Simulations and games are both based on computer models and allow user interactions, but each has unique features. Simulations are dynamic computer models that allow users to explore the implications of manipulating or modifying parameters within them. Games are often played in informal contexts for fun, incorporate explicit goals and rules, and provide feedback on the player’s progress. In a game, the player’s actions affect the state of play.
The committee views simulations and games as worthy of future investment and investigation as a means to improve science learning. Simulations and games have potential to advance multiple science learning goals, including motivation to learn science, conceptual understanding, science process skills, understanding of the nature of science, scientific discourse and argumentation, and identification with science and science learning.
Most studies of simulations have focused on conceptual understanding, providing promising evidence that simulations can advance this science learning goal. There is moderate evidence that simulations motivate students’ interest in science and science learning, and less evidence about whether they support other science learning goals.
Evidence for the effectiveness of games for supporting science learning is emerging but is currently inconclusive. To date, the research base is very limited.
Gaps and weaknesses in the research on simulations and games make it difficult to build a coherent base of evidence that could demonstrate their effectiveness and inform improvements. The proposed research agenda takes a stronger, more systematic approach to research and development.
To strengthen the overall quality of the research:
Researchers and developers should clearly specify the desired learning outcomes of a simulation or game and describe in detail how it is expected to advance these outcomes. They should describe the design features that are hypothesized to activate learning, the intended use of these design features, and the underlying learning theory. This will allow research findings to accumulate, providing a base for improved designs and enhanced effectiveness for learning.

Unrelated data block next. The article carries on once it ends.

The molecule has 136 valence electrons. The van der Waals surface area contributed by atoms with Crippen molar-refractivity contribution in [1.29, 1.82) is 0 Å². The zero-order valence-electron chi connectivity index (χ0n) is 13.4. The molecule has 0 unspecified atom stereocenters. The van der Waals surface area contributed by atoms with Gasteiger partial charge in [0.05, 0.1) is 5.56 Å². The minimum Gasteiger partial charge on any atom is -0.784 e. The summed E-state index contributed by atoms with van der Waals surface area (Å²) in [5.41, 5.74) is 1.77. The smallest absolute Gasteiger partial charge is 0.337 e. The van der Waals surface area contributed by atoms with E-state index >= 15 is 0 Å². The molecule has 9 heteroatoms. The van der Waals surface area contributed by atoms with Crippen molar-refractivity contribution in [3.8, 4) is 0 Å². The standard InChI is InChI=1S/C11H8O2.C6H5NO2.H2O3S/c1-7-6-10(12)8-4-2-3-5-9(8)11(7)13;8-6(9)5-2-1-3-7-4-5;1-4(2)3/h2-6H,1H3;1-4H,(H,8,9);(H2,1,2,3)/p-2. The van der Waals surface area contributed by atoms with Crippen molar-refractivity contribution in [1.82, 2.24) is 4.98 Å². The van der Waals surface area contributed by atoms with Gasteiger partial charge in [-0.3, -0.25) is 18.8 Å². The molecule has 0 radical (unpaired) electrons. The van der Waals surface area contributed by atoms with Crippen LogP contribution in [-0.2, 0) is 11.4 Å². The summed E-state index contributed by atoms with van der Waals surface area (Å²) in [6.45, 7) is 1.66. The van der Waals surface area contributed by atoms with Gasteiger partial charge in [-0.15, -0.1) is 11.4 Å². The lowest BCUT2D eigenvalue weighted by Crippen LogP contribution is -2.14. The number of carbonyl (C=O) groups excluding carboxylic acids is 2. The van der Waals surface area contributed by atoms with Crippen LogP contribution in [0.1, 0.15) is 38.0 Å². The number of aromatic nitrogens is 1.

Researchers should initially develop methodologies for both design and evaluation that focus on continual improvement. The use of such methodologies will help to ensure that large studies are not outdated by the time they are published due to rapid changes in technology and advances in cognitive science.
The committee’s full research agenda (in Chapter 7) recommends targeted research to increase understanding of the following topics:
the role of simulations and games in learning,
using them in formal and informal contexts,
using them to assess and support individualized learning, and
scaling up simulations and games.
To facilitate ongoing improvement in simulations and games for science learning:
Academic researchers, developers and entrepreneurs from the gaming industry, and education practitioners and policy makers should form research and development partnerships to facilitate rich intellectual collaboration. These partnerships, which may be large or small, should coordinate and share information internally and with other partnerships.
Government agencies and foundations may consider the potential benefits of providing sustained support for such partnerships.
This research agenda is intended to provide guidance to active and prospective researchers, simulation and game developers, commercial publishers, and funders. In the future, the agenda will have to adapt and evolve along with the continued rapid evolution of educational simulations and games.